What happened next is so horrific and inhumane that I struggled with whether I should even write it. Tears obscure my vision as I write these words, yet, as America tries to ignore the bloody stain of a white supremacy as ubiquitous as it is haunting, we need to bear witness to Mary Turner. We cannot forget what she endured. It is certainly not reveling at the specter of black death to prevent time and the institutional white-washing of history to erase Turner from our collective memory, thereby retroactively saying that her life did not matter. We need to know what happened. But please understand that what comes next is triggering. What you read, you cannot unread; the mental images created, you cannot unsee.
People in this country like to think themselves as being above this kind of gruesome violence; as if the genocides we witness in other countries could never happen here. We’ve built an entire ethos on the notion of American moral exceptionalism. In fact, recent Congressional hearings about Gina Haspel, the intelligence officer nominated by the 45th president of the United States to be the director of the Central Intelligence Agency, was all about discovering if she would live up to the moral expectations of citizens of this country. What Mary Turner and the subsequent silence about what happened in Georgia in 1918 teaches us is that America, at best, is morally compromised and, at worst, morally bankrupt.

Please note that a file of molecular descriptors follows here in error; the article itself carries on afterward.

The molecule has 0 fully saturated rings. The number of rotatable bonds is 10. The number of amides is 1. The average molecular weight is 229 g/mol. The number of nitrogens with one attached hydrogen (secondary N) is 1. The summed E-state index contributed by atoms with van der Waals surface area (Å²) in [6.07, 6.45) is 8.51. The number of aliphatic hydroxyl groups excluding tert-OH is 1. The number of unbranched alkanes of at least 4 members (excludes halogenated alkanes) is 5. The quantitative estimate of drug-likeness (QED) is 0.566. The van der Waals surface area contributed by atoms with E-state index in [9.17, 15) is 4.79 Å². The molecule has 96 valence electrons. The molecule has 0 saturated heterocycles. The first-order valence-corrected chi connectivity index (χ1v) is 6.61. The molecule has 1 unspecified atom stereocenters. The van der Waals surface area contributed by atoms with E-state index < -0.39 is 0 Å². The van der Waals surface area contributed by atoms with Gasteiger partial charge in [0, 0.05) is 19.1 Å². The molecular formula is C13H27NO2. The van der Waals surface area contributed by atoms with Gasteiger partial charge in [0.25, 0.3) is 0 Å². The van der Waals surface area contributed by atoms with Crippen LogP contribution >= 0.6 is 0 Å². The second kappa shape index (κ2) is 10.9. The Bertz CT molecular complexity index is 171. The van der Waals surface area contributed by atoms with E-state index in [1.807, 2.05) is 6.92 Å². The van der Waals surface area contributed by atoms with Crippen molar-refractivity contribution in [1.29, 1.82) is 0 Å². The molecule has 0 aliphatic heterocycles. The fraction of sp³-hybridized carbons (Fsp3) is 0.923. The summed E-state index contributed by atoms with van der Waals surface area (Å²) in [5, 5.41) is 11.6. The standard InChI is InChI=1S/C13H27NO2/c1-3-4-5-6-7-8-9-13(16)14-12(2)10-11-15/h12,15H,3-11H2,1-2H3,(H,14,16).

I mentioned Mary Turner in an article this MLK Day, alongside Emmett Till and Ossian Sweet. You probably know who Till was. Turner? Click through to this post on Very Smart Brothas to read what became of her.
America is, in its contemporary conception, a fraud. It is a failed expression of an idea never quite realized and, as we read the words above, moving away from the ideal many of its people believe we’ve already obtained. Fools.
Keep dreamin’ that American dream. That’s all it is. May the scales fall from your eyes.